Ding, ding, ding! The United States has hit a new demographic milestone. According to a May 17 report from the U.S. Census Bureau, slightly more than half (50.4 percent) of the population younger than one year old was “minority”as of July 1, 2011. In 2010, 49.5 percent of babies were members of a group the bureau describes as “other than non-Hispanic white alone.”
Overall, there were 114 million people of color in the U.S. in 2011. That is 36.6 percent of the population, a half-percent increase from 2010. Hispanics were the most populous group at 52 million; African-Americans were second at 43.9 million; there were 18.2 million Asians, 6.3 million American Indians and Alaska Natives, and 1.4 million Native Hawaiian and Other Pacific Islanders. Hawaii, the District of Columbia, California, New Mexico, and Texas were “majority-minority” in 2011.
What People Are Saying About This Milestone
At CNN, Rinku Sen, publisher of , argued that the milestone means it’s time to stop describing people of color as “minorities.” “The term ‘people of color’ has deep historical roots, not to be confused with the pejorative ‘colored people,'” Sen said. “‘People of color’ was first used in the French West Indies to indicate people of African descent who were not enslaved as “gens de couleur libre,” or ‘free people of color,’ and scholars have found references to the term in English dating back to the early 1800’s. American racial justice activists, influenced by Franz Fanon, picked up the term in the late 1970s and began to use it widely by the early 80s.”
At, Hoover Institution fellow Thomas Sowell said, “It means that minorities who traditionally vote overwhelmingly for Democrats can ensure that the country veers ever further to the left over the years, making America more like the welfare states of Europe, whose unsustainable spending led ultimately to financial crises and widespread riots.”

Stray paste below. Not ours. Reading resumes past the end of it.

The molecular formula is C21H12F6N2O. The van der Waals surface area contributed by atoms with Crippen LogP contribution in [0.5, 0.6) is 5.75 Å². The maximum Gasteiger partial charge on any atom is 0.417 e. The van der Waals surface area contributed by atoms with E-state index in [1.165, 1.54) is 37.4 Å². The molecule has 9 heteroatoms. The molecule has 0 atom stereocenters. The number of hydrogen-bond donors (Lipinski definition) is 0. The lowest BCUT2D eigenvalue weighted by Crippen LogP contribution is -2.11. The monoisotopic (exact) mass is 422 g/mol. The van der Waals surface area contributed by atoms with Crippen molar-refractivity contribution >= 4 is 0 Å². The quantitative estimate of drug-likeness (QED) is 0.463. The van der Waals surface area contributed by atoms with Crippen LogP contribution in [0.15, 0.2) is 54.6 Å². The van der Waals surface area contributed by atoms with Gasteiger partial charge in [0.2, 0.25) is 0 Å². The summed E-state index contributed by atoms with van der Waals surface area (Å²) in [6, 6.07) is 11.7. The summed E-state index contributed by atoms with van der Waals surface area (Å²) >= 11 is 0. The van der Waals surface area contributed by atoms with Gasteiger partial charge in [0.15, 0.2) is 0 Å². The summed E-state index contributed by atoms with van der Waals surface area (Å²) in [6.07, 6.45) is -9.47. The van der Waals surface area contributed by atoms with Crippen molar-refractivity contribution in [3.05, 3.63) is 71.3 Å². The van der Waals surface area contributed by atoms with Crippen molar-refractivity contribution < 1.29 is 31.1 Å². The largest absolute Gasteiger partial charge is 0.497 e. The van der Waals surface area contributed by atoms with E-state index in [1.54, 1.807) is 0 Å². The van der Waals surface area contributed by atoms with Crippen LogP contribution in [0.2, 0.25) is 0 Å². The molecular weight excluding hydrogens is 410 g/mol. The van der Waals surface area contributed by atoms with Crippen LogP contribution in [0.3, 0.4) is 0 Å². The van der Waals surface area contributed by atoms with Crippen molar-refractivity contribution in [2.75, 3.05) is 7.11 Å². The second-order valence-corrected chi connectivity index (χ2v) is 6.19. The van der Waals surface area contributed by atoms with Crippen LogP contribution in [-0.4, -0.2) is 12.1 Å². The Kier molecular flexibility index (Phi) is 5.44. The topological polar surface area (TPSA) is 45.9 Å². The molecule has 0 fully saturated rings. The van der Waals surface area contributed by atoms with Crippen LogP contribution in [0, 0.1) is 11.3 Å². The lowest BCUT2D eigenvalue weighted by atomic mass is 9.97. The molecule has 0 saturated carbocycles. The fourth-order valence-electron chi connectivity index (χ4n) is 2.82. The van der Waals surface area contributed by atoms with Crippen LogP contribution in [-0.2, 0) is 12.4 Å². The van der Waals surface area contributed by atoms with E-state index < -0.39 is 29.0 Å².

“When they grow up, all these little brown babies will be working hard to pay for the Medicare and Social Security benefits of a whole lot of old white people like me,” wrote cartoonist David Horsey at The Los Angeles Times. “It might be a good idea, then, for us all to pay more attention to the quality of K-12 education these youngsters will be getting and make sure they are ready and able to access higher education.”
At Slate, Brian Palmer provided a brief history of the federal government’s race classification systems. As to the current categories, he said they were designed in the 1970s to “track discrimination” and “officials from the Office of Management and Budget, which is responsible for maintaining the nation’s racial-classification system, have always admitted that the categories have no scientific or anthropological basis.”
“Demography is not destiny,” Sowell concluded at National Review. But, he said, “Our whole educational system, from the elementary schools to the universities, is permeated with ideologies of group grievances and resentments, painting each group into the corner of its own separate subculture instead of drawing it into the mainstream of the American culture that made this the greatest nation on earth. Unless this fashionable balkanization is stopped, demography can become destiny — and a tragedy for all.”
Radio host Jay Smooth, meanwhile, advised white people to stop freaking out about the demographic shift at AnimalNewYork.com. I wonder what he would advise Sowell, who is black.
What do you think?
What does this demographic shift mean for the future?